Karen*, at 14, had made her suburban Minnesota high school’s dance line when a man reached out with a Facebook Instant Message, inviting her to see the tattoo parlor he ran from his basement. His daughter’s mother was upstairs, so Karen wasn’t worried. Within minutes she was drugged. By the time police found her two days later, she had been sold “to various guys,” says Karen, now 20.
What happens to a young woman after that?
In Karen’s case, she and her parents suffered through a two-year-ordeal trying to find the resources to help her recover.
Originally, police referred the family to the local county, whose social services department sent Karen to Hazelden due to her drug exposure. She wasn’t an addict, so Hazelden recommended post-traumatic stress disorder treatments. The county they lived in did not offer programs for teens, which are costly, and sent her to inpatient hospital care instead. Doctors recommended aftercare, but the county offered only halfway houses.
Karen says that in her nine months at a group home for teen victims of exploitation, she was “not allowed to work, not allowed to learn how to handle money, not taught how to live outside the lifestyle.” For her, the experience had similarities to being “bonded to the lifestyle” of a pimp. “It was [re-]traumatizing.”
The Safe Harbor legislation was a landmark sex trafficking bill passed in Minnesota in 2011 to decriminalize under-18 victims. It is only one step in a multi-pronged approach — and not always well-funded.
“There is an overall lack of professionals with the expertise and experience to treat the multitude of physical and mental health needs of sexually exploited youth,” says Laurel Edinburgh, associate director of Midwest Children’s Resource Center at Children’s Minnesota. “Many of the resources for victims focus on shelter, advocacy, and immediate crisis care, but we have found victims have complex, ongoing needs that require long-term medical and mental health attention to address the traumas and resulting risk behaviors that commonly occur after sexual exploitation.”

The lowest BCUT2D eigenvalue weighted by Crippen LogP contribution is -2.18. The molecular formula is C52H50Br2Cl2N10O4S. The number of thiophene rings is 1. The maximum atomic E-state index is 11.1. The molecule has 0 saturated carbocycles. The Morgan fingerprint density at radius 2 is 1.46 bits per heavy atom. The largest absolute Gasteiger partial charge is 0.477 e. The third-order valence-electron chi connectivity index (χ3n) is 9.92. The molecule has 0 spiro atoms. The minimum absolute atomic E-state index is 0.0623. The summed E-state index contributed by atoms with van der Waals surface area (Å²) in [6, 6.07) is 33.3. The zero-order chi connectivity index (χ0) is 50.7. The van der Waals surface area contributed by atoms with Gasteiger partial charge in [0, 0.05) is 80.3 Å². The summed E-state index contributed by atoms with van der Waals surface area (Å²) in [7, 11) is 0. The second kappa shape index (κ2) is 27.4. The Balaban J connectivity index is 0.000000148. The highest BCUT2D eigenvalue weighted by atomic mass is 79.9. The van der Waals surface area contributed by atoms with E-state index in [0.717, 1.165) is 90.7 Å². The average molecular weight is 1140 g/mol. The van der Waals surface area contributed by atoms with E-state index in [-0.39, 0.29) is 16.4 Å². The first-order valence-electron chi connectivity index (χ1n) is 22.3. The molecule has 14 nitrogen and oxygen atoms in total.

* a pseudonym
According to a 2017 report, “Mapping the Demand: Sex Buyers in the State of Minnesota,” sex buyers are predominantly middle-aged, white, married men from across the whole state of Minnesota.
Said one law enforcement officer, they tend to be “higher up on the economic scale —they have a little extra money to spend. A good majority of them, I would say 80-90 percent, are married with children.”
The data suggests that most sex buyers travel between 30-60 miles to purchase sex. Some travel much longer to purchase minors. Travel was most commonly linked to the work day (the commute and lunch hour). Business trips and male-focused vacations (e.g. hunting, fishing, and overnight bachelor parties) were also identified.
For the full report on “Mapping the Demand,” visit uroc.umn.edu/sextrafficking.
Resources for trafficking survivors and their families
• Youth Services Network, YSNMN.org, offers a YWNMN app
to show beds and drop-in centers available for youth shelter
• MN Day One Crisis Line takes reports confidentially from
anyone in the state, 866-223-1111 (phone hotline), 619-399-
9995 (text for help).
• There is a network of eight Regional Navigators across the
state. Visit tinyurl.com/MWPnavigators for phone numbers.